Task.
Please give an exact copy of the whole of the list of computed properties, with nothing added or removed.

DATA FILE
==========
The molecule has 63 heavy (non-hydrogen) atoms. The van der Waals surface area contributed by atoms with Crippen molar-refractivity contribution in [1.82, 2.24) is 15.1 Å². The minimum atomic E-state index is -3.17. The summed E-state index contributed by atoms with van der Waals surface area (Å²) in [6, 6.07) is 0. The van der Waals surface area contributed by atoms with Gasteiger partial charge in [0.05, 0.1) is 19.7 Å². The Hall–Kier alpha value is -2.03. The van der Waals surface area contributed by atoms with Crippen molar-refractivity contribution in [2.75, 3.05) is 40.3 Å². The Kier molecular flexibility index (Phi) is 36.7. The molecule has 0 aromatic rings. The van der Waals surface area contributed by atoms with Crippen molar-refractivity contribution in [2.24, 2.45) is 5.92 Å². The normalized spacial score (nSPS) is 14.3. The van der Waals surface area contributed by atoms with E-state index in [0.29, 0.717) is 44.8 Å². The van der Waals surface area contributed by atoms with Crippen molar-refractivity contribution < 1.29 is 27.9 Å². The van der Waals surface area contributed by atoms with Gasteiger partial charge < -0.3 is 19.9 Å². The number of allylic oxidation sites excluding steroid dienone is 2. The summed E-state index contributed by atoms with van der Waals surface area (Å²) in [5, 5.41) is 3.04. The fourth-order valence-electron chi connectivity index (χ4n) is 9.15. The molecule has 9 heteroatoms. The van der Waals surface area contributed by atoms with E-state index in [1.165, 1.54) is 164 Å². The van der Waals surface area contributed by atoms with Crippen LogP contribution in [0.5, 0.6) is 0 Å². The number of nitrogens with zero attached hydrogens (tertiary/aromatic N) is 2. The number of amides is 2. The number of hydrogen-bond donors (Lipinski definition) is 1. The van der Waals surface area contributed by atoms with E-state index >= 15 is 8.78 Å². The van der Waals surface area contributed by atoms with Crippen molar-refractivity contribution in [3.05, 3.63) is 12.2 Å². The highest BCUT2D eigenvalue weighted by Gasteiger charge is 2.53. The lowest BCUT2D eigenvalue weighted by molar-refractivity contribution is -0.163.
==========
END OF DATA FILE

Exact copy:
The molecule has 63 heavy (non-hydrogen) atoms. The van der Waals surface area contributed by atoms with Crippen molar-refractivity contribution in [1.82, 2.24) is 15.1 Å². The minimum atomic E-state index is -3.17. The summed E-state index contributed by atoms with van der Waals surface area (Å²) in [6, 6.07) is 0. The van der Waals surface area contributed by atoms with Gasteiger partial charge in [0.05, 0.1) is 19.7 Å². The Hall–Kier alpha value is -2.03. The van der Waals surface area contributed by atoms with Crippen molar-refractivity contribution in [2.75, 3.05) is 40.3 Å². The Kier molecular flexibility index (Phi) is 36.7. The molecule has 0 aromatic rings. The van der Waals surface area contributed by atoms with Crippen molar-refractivity contribution in [2.24, 2.45) is 5.92 Å². The normalized spacial score (nSPS) is 14.3. The van der Waals surface area contributed by atoms with E-state index in [0.29, 0.717) is 44.8 Å². The van der Waals surface area contributed by atoms with Crippen molar-refractivity contribution < 1.29 is 27.9 Å². The van der Waals surface area contributed by atoms with Gasteiger partial charge < -0.3 is 19.9 Å². The number of allylic oxidation sites excluding steroid dienone is 2. The summed E-state index contributed by atoms with van der Waals surface area (Å²) in [5, 5.41) is 3.04. The fourth-order valence-electron chi connectivity index (χ4n) is 9.15. The molecule has 9 heteroatoms. The van der Waals surface area contributed by atoms with E-state index in [1.165, 1.54) is 164 Å². The van der Waals surface area contributed by atoms with Crippen LogP contribution in [0.5, 0.6) is 0 Å². The number of nitrogens with zero attached hydrogens (tertiary/aromatic N) is 2. The number of amides is 2. The number of hydrogen-bond donors (Lipinski definition) is 1. The van der Waals surface area contributed by atoms with E-state index >= 15 is 8.78 Å². The van der Waals surface area contributed by atoms with Crippen molar-refractivity contribution in [3.05, 3.63) is 12.2 Å². The highest BCUT2D eigenvalue weighted by Gasteiger charge is 2.53. The lowest BCUT2D eigenvalue weighted by molar-refractivity contribution is -0.163.